January is a month to:
- Assess your yard for areas that need winter interest. Plants with evergreen foliage, berries or interesting bark are great ways to add to the winter landscape. Exfoliating bark such as that of paperbark maple and river birch provides rich tones in the landscape. Witchhazel provides late winter or early spring interest with interesting crinkled flowers.
- Be mindful during snow removal. Take care when piling snow to not injure plants by pushing snow onto or piling it up on branches. Also keep an eye on where salt-laden runoff moves. Salt can remain in the soil until spring and impact plants after winter is over. Use markers to outline beds along driveways to avoid accidental damage from plows or shovels. Do not try to remove ice or shake snow from plants as branches are brittle and may break easily. Gently remove heavy snow to avoid breaking branches, but light snow can remain on plants.
- Protect the bark of young trees. Rodent chewing can be problematic in winter. Voles and rabbits chew on thin barked trees and shrubs during winter. Damage can often be observed at the snow line. Trunks can be protected by making cages with hardware cloth or chicken wire. Keep in mind that the openings should be small to exclude voles.
- Prepare your seed order. Winter is a great time to start preparing for the upcoming gardening season. Place you seed order now while the selection is still good.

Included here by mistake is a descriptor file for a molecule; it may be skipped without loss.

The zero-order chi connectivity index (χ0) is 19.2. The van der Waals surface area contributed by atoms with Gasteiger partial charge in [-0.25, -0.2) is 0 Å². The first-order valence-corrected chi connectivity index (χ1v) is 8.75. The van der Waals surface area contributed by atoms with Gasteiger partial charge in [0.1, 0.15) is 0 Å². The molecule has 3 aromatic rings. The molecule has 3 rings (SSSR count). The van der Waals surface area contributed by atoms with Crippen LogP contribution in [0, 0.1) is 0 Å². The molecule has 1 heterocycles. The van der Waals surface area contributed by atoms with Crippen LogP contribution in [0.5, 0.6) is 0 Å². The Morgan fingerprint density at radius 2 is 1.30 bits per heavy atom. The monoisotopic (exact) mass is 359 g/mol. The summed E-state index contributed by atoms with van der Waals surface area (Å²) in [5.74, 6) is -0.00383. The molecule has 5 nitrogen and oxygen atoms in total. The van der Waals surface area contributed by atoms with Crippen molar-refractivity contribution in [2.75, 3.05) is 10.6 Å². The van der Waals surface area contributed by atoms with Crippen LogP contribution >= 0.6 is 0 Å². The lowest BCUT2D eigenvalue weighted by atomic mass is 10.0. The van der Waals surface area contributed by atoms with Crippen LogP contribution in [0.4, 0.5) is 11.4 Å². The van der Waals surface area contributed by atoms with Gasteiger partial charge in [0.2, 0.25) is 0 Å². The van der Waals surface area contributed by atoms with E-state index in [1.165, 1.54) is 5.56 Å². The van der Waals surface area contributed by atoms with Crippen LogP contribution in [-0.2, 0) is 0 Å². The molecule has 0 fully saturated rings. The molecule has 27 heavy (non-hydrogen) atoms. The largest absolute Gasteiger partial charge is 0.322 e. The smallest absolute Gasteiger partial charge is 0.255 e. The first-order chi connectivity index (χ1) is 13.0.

- Take care of houseplants. Reduce watering and hold off on fertilizing. Pay attention to light levels, providing supplemental light if necessary. Avoid temperature extremes, keeping plants away from heaters or areas of drafts. Monitor for insects and disease. Increase humidity if possible.
- Maintain garden tools. Sharpen and clean pruners, spades and mower blades.
- Care for indoor bulbs and stored bulbs and tubers. If you want to plant indoor bulbs or keep them for next season, let the leaves continue to grow and don’t trim back foliage until it has turned yellow. Keep an eye on stored bulbs and tubers. Check for signs of drying such as shriveling but also be sure that bulbs don’t have too much moisture which results in mold or rot. For dry bulbs, try spritzing with water and placing them into a plastic bag with dampened potting soil. If mold or rot is an issue, increase air circulation or place bulbs and tubers in a paper bag.
by Mandy Bayer, UMass Extension Assistant Professor of Landscape Horticulture
See the full January edition of Garden Clippings at https://ag.umass.edu/landscape/newsletters/hort-notes/hort-notes-2022-vol-3310